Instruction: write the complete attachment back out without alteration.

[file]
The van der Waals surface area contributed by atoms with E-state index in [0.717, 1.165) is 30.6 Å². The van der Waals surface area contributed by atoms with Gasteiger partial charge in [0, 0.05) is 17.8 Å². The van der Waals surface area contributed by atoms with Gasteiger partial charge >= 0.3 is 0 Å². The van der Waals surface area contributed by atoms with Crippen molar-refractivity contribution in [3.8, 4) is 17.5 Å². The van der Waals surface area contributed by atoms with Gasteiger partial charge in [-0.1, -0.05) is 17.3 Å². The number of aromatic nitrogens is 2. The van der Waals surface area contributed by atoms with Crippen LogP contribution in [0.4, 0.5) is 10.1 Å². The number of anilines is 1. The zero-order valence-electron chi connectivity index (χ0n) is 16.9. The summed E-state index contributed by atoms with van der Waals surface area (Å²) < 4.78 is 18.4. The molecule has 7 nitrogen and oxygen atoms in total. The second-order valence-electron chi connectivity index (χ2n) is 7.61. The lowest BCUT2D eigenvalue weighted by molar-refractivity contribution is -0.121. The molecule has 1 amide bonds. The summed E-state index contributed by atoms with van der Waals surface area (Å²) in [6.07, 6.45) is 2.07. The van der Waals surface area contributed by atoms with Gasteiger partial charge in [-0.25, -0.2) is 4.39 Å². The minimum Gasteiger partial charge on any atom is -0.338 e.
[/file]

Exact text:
The van der Waals surface area contributed by atoms with E-state index in [0.717, 1.165) is 30.6 Å². The van der Waals surface area contributed by atoms with Gasteiger partial charge in [0, 0.05) is 17.8 Å². The van der Waals surface area contributed by atoms with Gasteiger partial charge >= 0.3 is 0 Å². The van der Waals surface area contributed by atoms with Crippen molar-refractivity contribution in [3.8, 4) is 17.5 Å². The van der Waals surface area contributed by atoms with Gasteiger partial charge in [-0.1, -0.05) is 17.3 Å². The number of aromatic nitrogens is 2. The van der Waals surface area contributed by atoms with Crippen LogP contribution in [0.4, 0.5) is 10.1 Å². The number of anilines is 1. The zero-order valence-electron chi connectivity index (χ0n) is 16.9. The summed E-state index contributed by atoms with van der Waals surface area (Å²) < 4.78 is 18.4. The molecule has 7 nitrogen and oxygen atoms in total. The second-order valence-electron chi connectivity index (χ2n) is 7.61. The lowest BCUT2D eigenvalue weighted by molar-refractivity contribution is -0.121. The molecule has 1 amide bonds. The summed E-state index contributed by atoms with van der Waals surface area (Å²) in [6.07, 6.45) is 2.07. The van der Waals surface area contributed by atoms with Gasteiger partial charge in [-0.25, -0.2) is 4.39 Å². The minimum Gasteiger partial charge on any atom is -0.338 e.